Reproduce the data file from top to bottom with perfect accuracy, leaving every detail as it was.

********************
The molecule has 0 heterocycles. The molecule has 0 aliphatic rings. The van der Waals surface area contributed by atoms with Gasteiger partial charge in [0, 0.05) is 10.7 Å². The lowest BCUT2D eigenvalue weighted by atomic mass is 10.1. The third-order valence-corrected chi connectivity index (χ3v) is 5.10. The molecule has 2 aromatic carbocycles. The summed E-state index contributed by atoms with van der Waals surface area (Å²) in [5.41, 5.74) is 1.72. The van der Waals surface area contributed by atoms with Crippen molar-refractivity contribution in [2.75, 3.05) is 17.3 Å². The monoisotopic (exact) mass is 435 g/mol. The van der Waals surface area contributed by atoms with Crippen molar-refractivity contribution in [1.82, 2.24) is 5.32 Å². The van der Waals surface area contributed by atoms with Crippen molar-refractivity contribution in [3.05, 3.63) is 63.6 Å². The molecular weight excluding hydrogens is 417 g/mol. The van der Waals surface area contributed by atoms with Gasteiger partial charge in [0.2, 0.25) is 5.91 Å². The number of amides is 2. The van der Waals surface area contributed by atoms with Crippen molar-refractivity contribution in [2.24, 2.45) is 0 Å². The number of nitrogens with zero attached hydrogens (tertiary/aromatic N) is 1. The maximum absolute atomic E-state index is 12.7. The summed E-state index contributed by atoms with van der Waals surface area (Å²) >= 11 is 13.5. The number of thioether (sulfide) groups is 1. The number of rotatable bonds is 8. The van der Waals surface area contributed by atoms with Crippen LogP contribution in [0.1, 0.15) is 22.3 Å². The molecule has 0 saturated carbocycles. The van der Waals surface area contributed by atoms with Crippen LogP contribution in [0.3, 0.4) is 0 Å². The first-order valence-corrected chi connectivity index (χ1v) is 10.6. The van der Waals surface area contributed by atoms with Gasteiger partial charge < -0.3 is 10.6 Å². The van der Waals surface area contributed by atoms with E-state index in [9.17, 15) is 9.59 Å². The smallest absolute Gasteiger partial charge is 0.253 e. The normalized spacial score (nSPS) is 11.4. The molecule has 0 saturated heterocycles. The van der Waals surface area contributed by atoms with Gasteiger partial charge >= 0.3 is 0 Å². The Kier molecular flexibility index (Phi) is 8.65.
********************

The molecule has 0 heterocycles. The molecule has 0 aliphatic rings. The van der Waals surface area contributed by atoms with Gasteiger partial charge in [0, 0.05) is 10.7 Å². The lowest BCUT2D eigenvalue weighted by atomic mass is 10.1. The third-order valence-corrected chi connectivity index (χ3v) is 5.10. The molecule has 2 aromatic carbocycles. The summed E-state index contributed by atoms with van der Waals surface area (Å²) in [5.41, 5.74) is 1.72. The van der Waals surface area contributed by atoms with Crippen molar-refractivity contribution in [2.75, 3.05) is 17.3 Å². The monoisotopic (exact) mass is 435 g/mol. The van der Waals surface area contributed by atoms with Crippen molar-refractivity contribution in [1.82, 2.24) is 5.32 Å². The van der Waals surface area contributed by atoms with Crippen molar-refractivity contribution in [3.05, 3.63) is 63.6 Å². The molecular weight excluding hydrogens is 417 g/mol. The van der Waals surface area contributed by atoms with Gasteiger partial charge in [0.2, 0.25) is 5.91 Å². The number of amides is 2. The van der Waals surface area contributed by atoms with Crippen molar-refractivity contribution in [2.24, 2.45) is 0 Å². The number of nitrogens with zero attached hydrogens (tertiary/aromatic N) is 1. The maximum absolute atomic E-state index is 12.7. The summed E-state index contributed by atoms with van der Waals surface area (Å²) >= 11 is 13.5. The number of thioether (sulfide) groups is 1. The number of rotatable bonds is 8. The van der Waals surface area contributed by atoms with Crippen LogP contribution in [0.1, 0.15) is 22.3 Å². The molecule has 0 saturated carbocycles. The van der Waals surface area contributed by atoms with Crippen LogP contribution in [0.3, 0.4) is 0 Å². The first-order valence-corrected chi connectivity index (χ1v) is 10.6. The van der Waals surface area contributed by atoms with Gasteiger partial charge < -0.3 is 10.6 Å². The van der Waals surface area contributed by atoms with E-state index in [9.17, 15) is 9.59 Å². The smallest absolute Gasteiger partial charge is 0.253 e. The normalized spacial score (nSPS) is 11.4. The molecule has 0 saturated heterocycles. The van der Waals surface area contributed by atoms with Gasteiger partial charge >= 0.3 is 0 Å². The Kier molecular flexibility index (Phi) is 8.65.